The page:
The invention has been disclosed in a present preferred embodiment, but it will be understood that various changes in design, structure and arrangement may be made without departing from the spirit and scope of the invention.

We claim:

1. An electrode unit for a high frequency moisture measurement system, comprising: an insulation wall structure comprisin an assembly of forward and rearward insulation walls secured to one another, a plurality of pairs of alined apertures through said walls, the apertures in the forward wall being of greater diameter than the apertures in the rearward wall, pins extending through said pairs of apertures, said pins having a loose fit in the smaller apertures in said rearward wall, electrode disks on the forward ends of said pins, forwardly of said forward wall, coil springs encircling said pins within the larger apertures in the forward wall, said springs acting between said electrode disks and the inner face of said rearward wall, stop means on the rearward ends of the pins engageable with the rearward wall to limit extension of the pins and disks from the forward wall, and spacer means projecting forwardly from the forward wall a distance greater than the thickness of said electrode disks.

2. For use with a high frequency moisture measurement circuit adapted to energize opposed capacitor electrodes to create a dielectric field therebetween, an electrode unit comprising an insulation wall structure having apertures therein, electrically conductive electrode supporting means working in said apertures, laterally extended capacitor electrodes on said supporting means forwardly of said wall structure, resilient means for extending said capacitor electrodes forwardly from said wall structure, the dimensions between the edges of said laterally extended capacitor electrodes bein substantially less than the dimensions between corresponding electrode supporting means, whereby when said capacitor electrodes are energized by said high frequency circuit, the resulting dielectric field will exist primarily between said capacitor electrodes and will be materially weaker between the corresponding electrode supporting means, said capacitor electrodes being retractable against said resilient means toward the forward face of said insulation wall structure to a position in which portions of said wall structure are in the dielectric circuit between the back surfaces of adjacent capacitor electrodes, thereby tending to form condensers providing substantial leakage paths for dielectric flux, and spacer means on said insulation wall structure projecting forwardly from said wall structure and having forward surfaces engageable with the surface of a sample of material to be tested, said capacitor electrodes having a.

thickness dimension measured parallel to the direction of their extension movement that is less than the ditance between the plane defined by said surfaces of said spacer means and the surface of said wall structure in back of said capacitor electrodes, whereby an air gap is preserved between said capacitor electrodes and the surface of the insulation wall structure when the capacitor electrodes are retracted into positions with their outer faces coinciding with said plane of said spacer means, which air gap reduces said dielectric leakage flux to a negligible value.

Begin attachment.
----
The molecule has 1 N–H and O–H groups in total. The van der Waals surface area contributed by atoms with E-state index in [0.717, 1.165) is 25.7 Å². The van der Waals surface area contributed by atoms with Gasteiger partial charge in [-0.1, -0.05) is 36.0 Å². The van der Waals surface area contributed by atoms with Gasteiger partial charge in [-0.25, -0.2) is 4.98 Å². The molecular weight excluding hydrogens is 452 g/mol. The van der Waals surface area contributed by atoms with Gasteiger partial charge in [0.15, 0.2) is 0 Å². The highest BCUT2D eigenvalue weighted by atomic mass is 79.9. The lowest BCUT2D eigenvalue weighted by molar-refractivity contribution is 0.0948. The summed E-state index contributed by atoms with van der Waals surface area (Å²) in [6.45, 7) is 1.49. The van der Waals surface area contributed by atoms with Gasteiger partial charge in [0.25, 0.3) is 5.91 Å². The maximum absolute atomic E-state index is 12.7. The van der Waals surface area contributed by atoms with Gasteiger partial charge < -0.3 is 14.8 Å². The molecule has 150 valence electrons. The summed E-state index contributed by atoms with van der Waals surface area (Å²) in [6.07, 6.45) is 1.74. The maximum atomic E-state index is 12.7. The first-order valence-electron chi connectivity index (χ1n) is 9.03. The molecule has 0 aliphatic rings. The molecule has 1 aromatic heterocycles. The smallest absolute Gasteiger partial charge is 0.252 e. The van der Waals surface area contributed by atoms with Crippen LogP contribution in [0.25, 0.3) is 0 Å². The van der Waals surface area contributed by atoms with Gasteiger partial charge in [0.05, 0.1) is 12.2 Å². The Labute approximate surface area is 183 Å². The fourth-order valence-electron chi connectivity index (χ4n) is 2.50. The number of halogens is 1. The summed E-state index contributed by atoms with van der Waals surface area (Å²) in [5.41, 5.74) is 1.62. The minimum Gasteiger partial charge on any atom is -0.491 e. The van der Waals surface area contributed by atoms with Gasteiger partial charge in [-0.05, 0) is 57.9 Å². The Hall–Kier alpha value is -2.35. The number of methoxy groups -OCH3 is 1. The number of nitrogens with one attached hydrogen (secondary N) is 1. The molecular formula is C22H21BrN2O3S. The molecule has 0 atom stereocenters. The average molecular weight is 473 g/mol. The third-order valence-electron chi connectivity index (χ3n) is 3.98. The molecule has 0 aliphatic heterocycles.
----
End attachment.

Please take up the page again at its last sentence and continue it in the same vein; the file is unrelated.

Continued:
3. An electrode unit for a high frequency moisture measurement system, comprising: an insulation wall structure, apertures through said wall structure, pins loosely fitted in said apertures reciprocable through said wall structure, electrode disks on the forward ends of said pins forwardly of said wall structure adapted for application to the surface of a sample and capable of a limited wobble as they are applied to the sample by virtue of said loose fit of said pins in said wall structure, spring means for extending said pins and disks forwardly from said wall structure, stop means for limiting the forward extension of said pins and disks, and spacer means on the forward face of said wall structure engageable with the sample of material to be tested, said spacer means pro- J'ecting forwardly from said wall structure a distance greater than the thickness of said disks, whereby to limit the retraction of said disks when said wall structure is applied to the sample to a position wherein an air gap is retained between the rearward faces of the disks and the forward face of the wall structure.

References Cited in the file of this patent UNITED STATES PATENTS Number Name Date 1,895,643 Putnam Jan. 31, 1933 2,123,812 Stevens et al July 12, 1938 2,476,943 Brady July 19, 1949 2,502,059 Muzzey Mar. 28, 1950 2,544,673 Haber Mar. 13, 1951

Patent Citations
Cited PatentFiling datePublication dateApplicantTitle
US1895643 *Mar 5, 1929Jan 31, 1933Standard Oil Co CaliforniaMethod of and apparatus for measuring the thickness of metal
US2123812 *Apr 10, 1935Jul 12, 1938Dillon StevensApparatus for electrically testing materials
US2476943 *Jun 9, 1948Jul 19, 1949Branson InstrElectrical apparatus for measuring metal thicknesses
US2502059 *Feb 4, 1947Mar 28, 1950Gen Motors CorpSheet thickness gauge
US2544673 *Jan 16, 1948Mar 13, 1951Haber Bernard DElectrical method of adhesive bond testing
Referenced by
Citing PatentFiling datePublication dateApplicantTitle
US2811691 *Jan 7, 1954Oct 29, 1957Lockheed Aircraft CorpFilm resistance measuring device
US2870399 *Jan 5, 1954Jan 20, 1959Standard Register CoCapacitor control unit
US2997682 *Aug 16, 1956Aug 22, 1961Grimes David DConnector
US3000064 *Jul 11, 1957Sep 19, 1961Dietert Co Harry WEnd point moisture content control for sand
US4278935 *Jun 20, 1979Jul 14, 1981Sumitomo Electric Industries, Ltd.Electrodes for moisture meter
US4491981 *May 8, 1981Jan 1, 1985Siemens AktiengesellschaftGalvanically separating coupling location for energy and/or signal transmission
US5313167 *Oct 4, 1991May 17, 1994Marshall Noel H CMoisture measurement apparatus, system and method utilizing microwave or high frequency energy
US5514970 *May 3, 1994May 7, 1996Marshall; Noel H. C.Moisture measurement apparatus, system and method utilizing microwave or high frequency energy
Classifications
U.S. Classification324/687, 335/255, 439/246, 324/664, 361/283.1
International ClassificationG01N27/22
Cooperative ClassificationG01N27/223
European ClassificationG01N27/22C